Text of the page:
During Soviet times, art went hand in hand with ideology. It’s the Soviet government that dictated whether to erect or not the palaces of culture, establishments for practicing all kinds of entertaining activities. Meant to aid the “cultural pleasure” of Soviet workers, those appeared everywhere throughout the country. One of such palaces was planned for Ulan-Ude, too. A stately, grand building of the State Opera and Ballet Theatre designed for the first time back in 1935, today presents an unmissable gem of Ulan-Ude’s high culture.
The idea to establish the theatre was in the air since 1934. A Moscow-based architect Fedorov developed a project of the Hall of Socialistic Culture. However, state authorities did not approve it. He tried again two years later when the same authorities decreed to erect the Buryat-Mongolian National Theatre. This time, he succeeded.
Although the initial project was born within the walls of Mossovet or Moscow City Council, it was discussed in Buryatia, the Buryat Autonomous Soviet Socialistic Republic back then, too. The local government had only one request - to add the distinctive national flair both in the theatre’s interior and exterior. Construction works began in 1938.
The prolonged WW II had affected the construction. The works restarted only in 1945, by the merit of its mastermind Gombozhap Cydynzhapov, a Buryat-Soviet actor and theatre director. The grand opening was held on May, 1st in 1952, and the first performance took place later the same year on November 7th.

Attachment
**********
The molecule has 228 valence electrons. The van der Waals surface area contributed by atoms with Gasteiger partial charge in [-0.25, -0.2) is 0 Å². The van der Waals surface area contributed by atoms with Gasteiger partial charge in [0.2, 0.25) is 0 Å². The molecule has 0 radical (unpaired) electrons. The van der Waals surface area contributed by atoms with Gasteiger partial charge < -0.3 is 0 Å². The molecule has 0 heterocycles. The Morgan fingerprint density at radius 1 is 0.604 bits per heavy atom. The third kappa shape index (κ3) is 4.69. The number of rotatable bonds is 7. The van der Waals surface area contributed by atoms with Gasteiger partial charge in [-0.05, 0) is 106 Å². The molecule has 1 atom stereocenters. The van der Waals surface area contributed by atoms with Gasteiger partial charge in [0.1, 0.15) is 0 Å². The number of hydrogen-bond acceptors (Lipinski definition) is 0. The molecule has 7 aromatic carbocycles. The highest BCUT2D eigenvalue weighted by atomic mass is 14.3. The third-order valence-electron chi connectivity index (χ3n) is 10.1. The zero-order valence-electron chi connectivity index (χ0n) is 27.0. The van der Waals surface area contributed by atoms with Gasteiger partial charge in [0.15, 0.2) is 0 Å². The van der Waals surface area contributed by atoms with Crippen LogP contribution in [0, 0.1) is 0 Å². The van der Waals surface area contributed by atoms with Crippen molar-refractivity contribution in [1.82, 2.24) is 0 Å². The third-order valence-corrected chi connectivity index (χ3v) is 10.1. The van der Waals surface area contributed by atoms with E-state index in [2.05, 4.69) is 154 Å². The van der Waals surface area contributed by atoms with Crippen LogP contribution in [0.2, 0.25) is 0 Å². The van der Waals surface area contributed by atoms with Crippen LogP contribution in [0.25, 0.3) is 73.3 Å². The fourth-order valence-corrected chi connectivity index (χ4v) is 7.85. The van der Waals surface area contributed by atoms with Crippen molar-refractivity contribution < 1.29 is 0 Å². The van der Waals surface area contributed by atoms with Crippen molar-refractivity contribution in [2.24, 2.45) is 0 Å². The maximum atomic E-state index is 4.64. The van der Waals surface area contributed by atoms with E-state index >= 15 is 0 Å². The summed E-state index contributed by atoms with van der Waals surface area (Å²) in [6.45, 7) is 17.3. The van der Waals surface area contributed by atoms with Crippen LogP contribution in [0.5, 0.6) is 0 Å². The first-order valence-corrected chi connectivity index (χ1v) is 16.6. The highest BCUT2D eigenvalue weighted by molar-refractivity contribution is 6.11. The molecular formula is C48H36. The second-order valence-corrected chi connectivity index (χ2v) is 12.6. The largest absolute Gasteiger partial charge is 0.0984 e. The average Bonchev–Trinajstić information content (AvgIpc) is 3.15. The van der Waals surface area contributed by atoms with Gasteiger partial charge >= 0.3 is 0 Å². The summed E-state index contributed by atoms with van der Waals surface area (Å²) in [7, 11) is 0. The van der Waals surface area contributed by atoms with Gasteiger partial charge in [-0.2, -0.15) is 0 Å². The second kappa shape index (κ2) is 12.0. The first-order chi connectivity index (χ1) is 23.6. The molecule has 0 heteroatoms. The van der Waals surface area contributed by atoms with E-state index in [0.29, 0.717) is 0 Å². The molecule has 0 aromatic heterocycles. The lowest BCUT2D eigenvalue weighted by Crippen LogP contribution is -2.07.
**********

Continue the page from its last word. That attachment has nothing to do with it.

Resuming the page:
The State Opera and Ballet Theatre presents a stunningly beautiful piece of art, so the audience is entertained both by the one-off architecture and dynamic on-stage action. As a Stalinist-era building, it bears the features of majestic monumentalism but also includes national decorative elements. This phenomenon was in a way exceptional, as starting from 1955, on Khrushchev’s instruction, the Soviet Union was mainly flooded with “faceless” concrete buildings.
The interior décor of the theatre lobby demonstrates both traditional Buryat ornaments and stylized Buddhist motifs. On the second floor, guests can find a famous high relief “Friendship of Peoples”, a plaster-made sculpture that consists of fifteen human figures in full size.
The highlight is a gorgeous decorated ceiling in the main hall. Applying the same technique of wall painting as in the churches, artists used about 55 000 eggs to finish it. To separate the yolks from the whites, a prominent Moscow confectionery manufacture Babaevsky hired extra workers.
The great thing about art is that everyone can relate to it to a certain extent. Despite the language barriers, non-Russophone visitors also might enjoy the plays as operas are performed in its original languages, primarily in Italian, French, or German. Guests also might notice surtitles in Russian projected above the stage. Frequently in the repertoire is ballet, where the language is less needed. The theatre is opened throughout the year, except for the summertime when the staff is on tour. You can either purchase the ticket online or buy it directly at the theatre ticket office.
Do you plan your next cultural holiday in Siberia? Then mark the unmissable opera and ballet setting in your check-list for Ulan-Ude, and experience the city’s high culture when here.
Did you like the travel story?
Get more! Subscribe to our monthly inspiration newsletter.